The ends of chapters are punctuation; the periods that put “paid” to sections of the story. But they also do something. Something far more important.

Chapter ends are among the most powerful tools the writer has for propelling the reader into the rest of the story. If they seem to be the end of something, that’s the last thing they are. They ask for an action…

They ask the reader to jump.

The end of a chapter is a hurdle. It’s a natural stopping place; the time-to-put-the-book-down-and-get-some-shuteye place. It doesn’t need to be. And therein lies the trick of it. The skill of crafting it well.

Why should an end-of-chapter be the sleeping pill of a book? Why should it give the reader permission to do anything else but to read on?

If the close of the chapter wants to propel the story rather than stop it–if it is to be an active device and not a passive one–it must hint. It must tease. It must report that something monumental has happened…and it must suggest that something even more important soon will.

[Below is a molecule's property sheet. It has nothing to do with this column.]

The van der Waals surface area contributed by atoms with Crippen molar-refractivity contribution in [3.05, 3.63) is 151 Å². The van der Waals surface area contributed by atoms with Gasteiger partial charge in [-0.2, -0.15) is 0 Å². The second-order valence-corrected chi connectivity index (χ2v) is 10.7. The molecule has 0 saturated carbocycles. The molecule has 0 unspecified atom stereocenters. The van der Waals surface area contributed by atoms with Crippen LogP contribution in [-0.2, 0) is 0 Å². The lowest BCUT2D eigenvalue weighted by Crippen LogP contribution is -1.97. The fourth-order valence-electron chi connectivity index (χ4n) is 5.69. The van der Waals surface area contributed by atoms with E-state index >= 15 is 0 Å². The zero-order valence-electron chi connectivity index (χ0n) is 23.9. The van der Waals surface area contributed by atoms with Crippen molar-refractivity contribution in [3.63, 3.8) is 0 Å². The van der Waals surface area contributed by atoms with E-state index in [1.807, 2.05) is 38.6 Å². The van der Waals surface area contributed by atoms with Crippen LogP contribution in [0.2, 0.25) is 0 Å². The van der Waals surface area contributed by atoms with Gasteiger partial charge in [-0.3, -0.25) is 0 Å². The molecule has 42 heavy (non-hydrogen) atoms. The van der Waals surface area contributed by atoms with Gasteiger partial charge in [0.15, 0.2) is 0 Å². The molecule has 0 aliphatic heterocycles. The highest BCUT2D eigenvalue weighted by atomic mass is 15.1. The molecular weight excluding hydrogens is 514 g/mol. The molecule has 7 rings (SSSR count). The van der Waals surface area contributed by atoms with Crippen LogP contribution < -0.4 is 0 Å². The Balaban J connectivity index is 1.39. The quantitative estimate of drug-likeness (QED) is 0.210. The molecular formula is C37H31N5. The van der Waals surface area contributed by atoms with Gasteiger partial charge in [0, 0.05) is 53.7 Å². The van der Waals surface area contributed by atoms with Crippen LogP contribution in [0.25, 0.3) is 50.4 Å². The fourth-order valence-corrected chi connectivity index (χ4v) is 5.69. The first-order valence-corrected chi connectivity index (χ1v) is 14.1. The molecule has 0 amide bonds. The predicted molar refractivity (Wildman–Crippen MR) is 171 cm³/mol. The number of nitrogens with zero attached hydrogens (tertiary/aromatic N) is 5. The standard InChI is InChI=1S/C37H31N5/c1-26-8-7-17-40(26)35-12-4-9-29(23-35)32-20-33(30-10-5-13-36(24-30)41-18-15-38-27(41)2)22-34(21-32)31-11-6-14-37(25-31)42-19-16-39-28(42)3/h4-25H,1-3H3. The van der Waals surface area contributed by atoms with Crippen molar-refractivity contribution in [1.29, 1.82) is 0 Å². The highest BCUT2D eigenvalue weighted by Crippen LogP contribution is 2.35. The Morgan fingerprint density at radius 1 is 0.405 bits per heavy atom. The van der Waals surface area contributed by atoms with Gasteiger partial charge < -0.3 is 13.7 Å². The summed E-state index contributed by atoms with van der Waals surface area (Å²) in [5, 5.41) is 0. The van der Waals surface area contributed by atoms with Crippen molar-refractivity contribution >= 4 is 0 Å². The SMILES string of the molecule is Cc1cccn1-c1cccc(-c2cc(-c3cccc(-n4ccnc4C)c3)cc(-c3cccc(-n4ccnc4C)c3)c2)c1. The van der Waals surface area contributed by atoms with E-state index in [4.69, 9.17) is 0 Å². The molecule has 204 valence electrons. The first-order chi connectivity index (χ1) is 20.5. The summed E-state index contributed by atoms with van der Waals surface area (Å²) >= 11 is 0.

The chapter might end softly. With an insinuation. It might end with an idea unresolved, like an unfinished chord progression. It might tell us that, yes, what just happened was what you thought was happening all along. It might say that everything you know is wrong.

The chapter ending may not move the plot forward. It may not carry the characters’ lives to the next place. But it must send the reader to the places that do. If the writer has created a mental space in which the reader finds it impossible to turn off the light and go to sleep, then the story has done what it ought to do.

If the chapter-end is a hurdle, it’s one with its own leap built into it. A challenge with a multitude of solutions. If you know where to find them.